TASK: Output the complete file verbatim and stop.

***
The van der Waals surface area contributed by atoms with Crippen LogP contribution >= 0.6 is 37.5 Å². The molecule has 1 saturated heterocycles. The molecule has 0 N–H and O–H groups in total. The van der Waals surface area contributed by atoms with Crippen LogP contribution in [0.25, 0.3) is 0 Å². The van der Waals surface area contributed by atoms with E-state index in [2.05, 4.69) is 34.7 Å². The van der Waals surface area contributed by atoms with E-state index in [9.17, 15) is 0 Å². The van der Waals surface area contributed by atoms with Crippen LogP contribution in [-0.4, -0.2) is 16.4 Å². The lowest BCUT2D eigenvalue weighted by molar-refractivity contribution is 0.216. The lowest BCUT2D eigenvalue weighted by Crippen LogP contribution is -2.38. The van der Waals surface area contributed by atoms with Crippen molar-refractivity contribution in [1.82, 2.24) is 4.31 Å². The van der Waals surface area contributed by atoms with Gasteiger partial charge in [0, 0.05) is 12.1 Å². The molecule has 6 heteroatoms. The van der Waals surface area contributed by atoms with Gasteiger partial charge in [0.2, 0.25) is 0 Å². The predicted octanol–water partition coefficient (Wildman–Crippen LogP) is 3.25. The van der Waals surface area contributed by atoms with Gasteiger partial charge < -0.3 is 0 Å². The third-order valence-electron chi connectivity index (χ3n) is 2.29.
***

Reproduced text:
The van der Waals surface area contributed by atoms with Crippen LogP contribution >= 0.6 is 37.5 Å². The molecule has 1 saturated heterocycles. The molecule has 0 N–H and O–H groups in total. The van der Waals surface area contributed by atoms with Crippen LogP contribution in [0.25, 0.3) is 0 Å². The van der Waals surface area contributed by atoms with E-state index in [2.05, 4.69) is 34.7 Å². The van der Waals surface area contributed by atoms with E-state index in [9.17, 15) is 0 Å². The van der Waals surface area contributed by atoms with Crippen LogP contribution in [-0.4, -0.2) is 16.4 Å². The lowest BCUT2D eigenvalue weighted by molar-refractivity contribution is 0.216. The lowest BCUT2D eigenvalue weighted by Crippen LogP contribution is -2.38. The van der Waals surface area contributed by atoms with Crippen molar-refractivity contribution in [1.82, 2.24) is 4.31 Å². The van der Waals surface area contributed by atoms with Gasteiger partial charge in [0, 0.05) is 12.1 Å². The molecule has 6 heteroatoms. The van der Waals surface area contributed by atoms with Gasteiger partial charge in [0.2, 0.25) is 0 Å². The predicted octanol–water partition coefficient (Wildman–Crippen LogP) is 3.25. The van der Waals surface area contributed by atoms with Gasteiger partial charge < -0.3 is 0 Å². The third-order valence-electron chi connectivity index (χ3n) is 2.29.